Selected Articles Review

Why we can expect more hacking of politicians’ phones


Pegasus can infect a target’s device without the victim knowing and allow a government or organization to access personal data, including turning on cameras and microphones. Activists against surveillance have called on governments to ban or at least heavily regulate spyware companies. And the United Nations’ human rights office called on governments last year to regulate the sale and use of spyware technologies.

Yet there are still no international accords restricting spyware and even governments that ban Pegasus still face a whack-a-mole problem of other less visible and less regulated spyware companies popping up. As a result, officials are stuck employing low-tech solutions to protect themselves. Macron reportedly replaced his phone and changed his phone number last year after his number was found on a list of 50,000 allegedly targeted by NSO clients using Pegasus.

After researchers reported in April that Pegasus had infected the phones of dozens of Spanish officials including Catalan president Pere Aragonès, he started leaving his phone outside the room when he goes into important policy meetings and has sensitive conversations.

“When you are having to acknowledge or that someone is listening to you, you are very reluctant to talk privately with your partner or your relatives,” Aragonès said in an interview a few weeks after the hacks were discovered.

Citizen Lab, a research lab based at the University of Toronto, found “strong circumstantial evidence” tying the Spanish government to the hacks of Catalan officials (Catalonia has long fought for more autonomy) — a charge Spain has denied. It was two weeks later that Spain’s Prime Minister became a victim himself.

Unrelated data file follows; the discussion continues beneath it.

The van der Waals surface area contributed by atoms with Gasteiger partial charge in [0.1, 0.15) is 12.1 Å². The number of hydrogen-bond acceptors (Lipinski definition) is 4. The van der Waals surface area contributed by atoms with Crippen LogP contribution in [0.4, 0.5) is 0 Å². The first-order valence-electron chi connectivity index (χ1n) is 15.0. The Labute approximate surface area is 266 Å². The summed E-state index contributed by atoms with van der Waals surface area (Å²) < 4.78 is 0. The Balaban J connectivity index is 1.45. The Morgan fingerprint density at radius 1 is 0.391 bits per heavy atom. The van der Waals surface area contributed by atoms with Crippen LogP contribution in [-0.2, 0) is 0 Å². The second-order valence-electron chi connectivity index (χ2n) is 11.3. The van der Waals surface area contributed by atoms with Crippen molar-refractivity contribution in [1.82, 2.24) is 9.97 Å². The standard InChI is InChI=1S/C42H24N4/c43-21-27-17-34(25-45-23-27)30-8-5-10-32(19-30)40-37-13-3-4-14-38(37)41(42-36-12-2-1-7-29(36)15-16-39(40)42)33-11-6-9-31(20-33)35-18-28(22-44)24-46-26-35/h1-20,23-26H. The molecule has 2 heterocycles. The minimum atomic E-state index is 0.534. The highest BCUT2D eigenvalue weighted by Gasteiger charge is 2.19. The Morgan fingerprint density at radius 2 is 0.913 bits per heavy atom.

In the U.S. officials have confirmed that the FBI acquired Pegasus technology, though only for testing. And some lawmakers argue that privacy has to be balanced against the need to use all tools available to protect national security.

“It is a very tricky area, because we want to protect people’s privacy, but on the other hand, we want to be sure we have the tools to find terrorists and those kind of things,” Sen. Angus King (I-Maine), a member of the Senate Intelligence Committee, said in an interview.

Senate Intelligence Committee Vice Chair Marco Rubio (R-Fla.) argued that it isn’t a matter of whether governments should go after the groups, but whether they can. They “operate in the shadows,” largely outside of government control and without set addresses.

“It’s an enormous challenge, and there is no easy answer to it,” Rubio said.

Asked how he approaches the danger of his own phone getting hacked, Rubio said: “I tell everybody you should assume anything you do on a mobile device or that is connected to the internet is vulnerable. And no matter how many steps you take, these people, their full-time job is to figure out how to get into things they are not supposed to see.”